The only man in Kerry to be buried twice. Con Carey was a bachelor labourer who died on his way home from the pub in 1978. His story is still spoken about. Why? Because of what happened him after death - and of the 12 locals involved - the 12 apostles
Saturday April 1st 1978 was an ordinary day in the village of Brosna, Co. Kerry. The village was busy that day - there was a burial in the parish – a local man had died. As was normal, friends and relations of the man and his family dug the grave. One of the men to dig the grave that day was Con Carey.
The following morning Con Carey himself was found dead on the outskirts of Brosna. His burial would be rushed. Having died in the early hours of Sunday morning, April 2nd, he was buried the following day, Monday April 3rd, 1978. Unusually quick. The talk was that Con had not been properly prepared for interment.
The following day again, Tuesday, April 4th, 1978, 11 men and 1 woman left Brosna in the direction of Con’s grave which was 3 miles away in the neighbouring parish of MountCollins. They were going to respect their dead friend. When they arrived at Con’s grave, they set about their task. In broad daylight, they dug Con back up out of his 6ft grave, cleaned and washed him, dressed, reburied him – and prayed. They would become known as the ‘Twelve Apostles’.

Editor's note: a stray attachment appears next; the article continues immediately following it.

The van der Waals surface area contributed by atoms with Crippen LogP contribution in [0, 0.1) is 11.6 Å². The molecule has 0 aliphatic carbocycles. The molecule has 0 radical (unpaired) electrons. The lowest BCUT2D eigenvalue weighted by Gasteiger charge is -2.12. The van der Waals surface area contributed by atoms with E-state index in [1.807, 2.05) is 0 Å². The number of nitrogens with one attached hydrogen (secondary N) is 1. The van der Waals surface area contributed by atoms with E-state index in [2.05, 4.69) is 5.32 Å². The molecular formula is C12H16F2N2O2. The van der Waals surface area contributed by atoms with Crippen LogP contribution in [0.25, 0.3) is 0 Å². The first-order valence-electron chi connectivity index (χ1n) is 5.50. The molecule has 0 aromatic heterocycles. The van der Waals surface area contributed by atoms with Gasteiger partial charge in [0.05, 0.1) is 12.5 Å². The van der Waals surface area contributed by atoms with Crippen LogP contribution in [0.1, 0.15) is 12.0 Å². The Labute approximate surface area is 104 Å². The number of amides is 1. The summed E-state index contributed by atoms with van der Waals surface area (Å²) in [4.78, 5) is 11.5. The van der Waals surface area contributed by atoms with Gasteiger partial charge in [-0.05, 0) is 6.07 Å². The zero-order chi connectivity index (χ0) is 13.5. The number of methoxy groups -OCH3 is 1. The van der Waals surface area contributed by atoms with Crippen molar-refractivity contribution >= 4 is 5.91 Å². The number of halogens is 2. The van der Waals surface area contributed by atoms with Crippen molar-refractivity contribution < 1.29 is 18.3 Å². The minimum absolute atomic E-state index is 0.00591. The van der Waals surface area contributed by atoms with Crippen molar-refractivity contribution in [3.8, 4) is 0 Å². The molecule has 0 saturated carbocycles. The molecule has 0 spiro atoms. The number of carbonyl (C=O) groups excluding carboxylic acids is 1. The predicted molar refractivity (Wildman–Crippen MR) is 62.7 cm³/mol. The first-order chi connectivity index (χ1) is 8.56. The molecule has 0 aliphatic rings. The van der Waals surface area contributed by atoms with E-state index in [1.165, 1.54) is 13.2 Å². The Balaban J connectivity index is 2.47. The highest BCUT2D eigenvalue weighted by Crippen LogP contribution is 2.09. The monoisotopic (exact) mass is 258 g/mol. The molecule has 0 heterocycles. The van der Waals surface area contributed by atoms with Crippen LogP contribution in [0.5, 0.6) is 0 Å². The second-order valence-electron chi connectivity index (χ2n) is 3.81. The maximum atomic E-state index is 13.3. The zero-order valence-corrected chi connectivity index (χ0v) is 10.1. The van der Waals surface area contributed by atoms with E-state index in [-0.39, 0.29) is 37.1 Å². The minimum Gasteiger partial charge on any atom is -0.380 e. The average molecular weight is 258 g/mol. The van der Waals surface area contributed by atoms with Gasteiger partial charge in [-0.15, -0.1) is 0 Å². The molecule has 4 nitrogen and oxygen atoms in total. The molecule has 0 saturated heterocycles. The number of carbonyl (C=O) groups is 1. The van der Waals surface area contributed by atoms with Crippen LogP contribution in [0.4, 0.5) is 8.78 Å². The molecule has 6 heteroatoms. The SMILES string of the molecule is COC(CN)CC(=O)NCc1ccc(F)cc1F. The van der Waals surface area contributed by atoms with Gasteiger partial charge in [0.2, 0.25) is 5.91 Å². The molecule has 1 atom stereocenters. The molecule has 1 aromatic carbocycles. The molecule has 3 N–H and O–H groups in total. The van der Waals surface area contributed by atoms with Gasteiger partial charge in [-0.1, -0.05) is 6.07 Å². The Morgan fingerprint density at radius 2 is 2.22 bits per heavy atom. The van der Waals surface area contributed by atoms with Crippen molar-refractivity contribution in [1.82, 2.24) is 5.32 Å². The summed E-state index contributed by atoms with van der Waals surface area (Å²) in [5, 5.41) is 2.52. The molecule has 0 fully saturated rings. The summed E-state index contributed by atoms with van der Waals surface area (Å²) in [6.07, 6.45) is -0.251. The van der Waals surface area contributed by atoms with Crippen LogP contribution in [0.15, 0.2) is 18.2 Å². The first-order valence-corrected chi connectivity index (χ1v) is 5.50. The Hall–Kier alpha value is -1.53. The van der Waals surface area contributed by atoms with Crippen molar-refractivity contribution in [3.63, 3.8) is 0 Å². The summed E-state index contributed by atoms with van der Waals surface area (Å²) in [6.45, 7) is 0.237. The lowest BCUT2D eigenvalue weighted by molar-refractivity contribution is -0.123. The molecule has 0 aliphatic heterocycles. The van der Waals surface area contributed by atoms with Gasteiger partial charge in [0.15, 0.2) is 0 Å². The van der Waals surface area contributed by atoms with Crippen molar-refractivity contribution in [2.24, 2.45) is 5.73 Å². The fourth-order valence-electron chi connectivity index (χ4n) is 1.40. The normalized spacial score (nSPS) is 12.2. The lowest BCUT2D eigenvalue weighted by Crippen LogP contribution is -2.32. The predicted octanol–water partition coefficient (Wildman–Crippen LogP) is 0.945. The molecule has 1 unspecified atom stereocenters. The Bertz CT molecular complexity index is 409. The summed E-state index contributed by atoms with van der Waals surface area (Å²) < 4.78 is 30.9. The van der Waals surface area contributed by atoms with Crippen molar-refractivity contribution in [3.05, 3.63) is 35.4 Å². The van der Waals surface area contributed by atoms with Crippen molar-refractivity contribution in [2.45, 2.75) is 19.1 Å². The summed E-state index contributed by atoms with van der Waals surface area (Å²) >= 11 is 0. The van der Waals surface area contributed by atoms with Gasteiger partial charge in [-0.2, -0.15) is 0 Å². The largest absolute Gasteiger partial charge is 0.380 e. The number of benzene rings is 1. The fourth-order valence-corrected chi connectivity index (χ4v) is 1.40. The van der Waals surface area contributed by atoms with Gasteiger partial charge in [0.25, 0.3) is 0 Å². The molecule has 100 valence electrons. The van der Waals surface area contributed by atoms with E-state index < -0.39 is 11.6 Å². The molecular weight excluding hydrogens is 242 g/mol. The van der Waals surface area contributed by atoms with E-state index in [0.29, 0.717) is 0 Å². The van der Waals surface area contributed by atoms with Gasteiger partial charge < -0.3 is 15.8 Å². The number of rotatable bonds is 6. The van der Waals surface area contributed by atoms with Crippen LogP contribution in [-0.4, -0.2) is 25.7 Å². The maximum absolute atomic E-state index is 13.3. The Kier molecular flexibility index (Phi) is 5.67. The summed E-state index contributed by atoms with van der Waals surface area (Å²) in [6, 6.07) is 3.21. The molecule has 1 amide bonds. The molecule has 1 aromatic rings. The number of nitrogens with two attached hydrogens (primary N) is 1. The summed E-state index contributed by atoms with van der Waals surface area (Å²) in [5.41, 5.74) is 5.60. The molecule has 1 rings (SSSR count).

A garda investigation followed – with a file sent to the DPP. It became a national story, albeit briefly. The village kept quite – the press dug around for a while – but none of the ‘Twelve Apostles’ broke their silence – in fact none were ever publicly identified.
Although there were some songs written about the incident, most notably by John B. Keane – even a local GAA cup named in his honour, the story of Con Carey has largely been consigned to history. His remains left where they were twice buried – in an unmarked grave in Mountcollins cemetery, Co. Limerick.
Autumn 2013, Mairead Heffernan goes in search of a story she first heard from her grandfather. She travels back to the village of Brosna in North East Kerry – and journeys into the heart of a rural story where humanity and community shine through. Mairead pieces together Con’s story – from friends to family, witnesses to an ‘apostle’. She meets some who are unwilling to talk – and eventually finds herself being part of a community drive to finally place a headstone on Con’s grave.
Con Carey famously said in his local Brosna pubs, “When I die, the whole world will know’. 35 years later, his prophecy might just well be coming true.
The 'Ballad of Con Carey' by John B. Keane was performed by Seán Garvey and Danny O'Mahony. The Lyrics of 'The Ballad of Con Carey' by John B. Keane are available to download here
Narrated by Mairead Heffernan.
Additional Recordings by Diarmuid McIntyre and Mairead O'Connor.
Readings were by students from the Diploma in Radio Production run at Radio Kerry Training
Produced by Mairead Heffernan and Liam O’Brien.
First broadcast on RTÉ Radio 1, Saturday Novemeber 15th @ 2pm
An Irish radio documentary from RTÉ Radio 1, Ireland - Documentary on One - the home of Irish radio documentaries.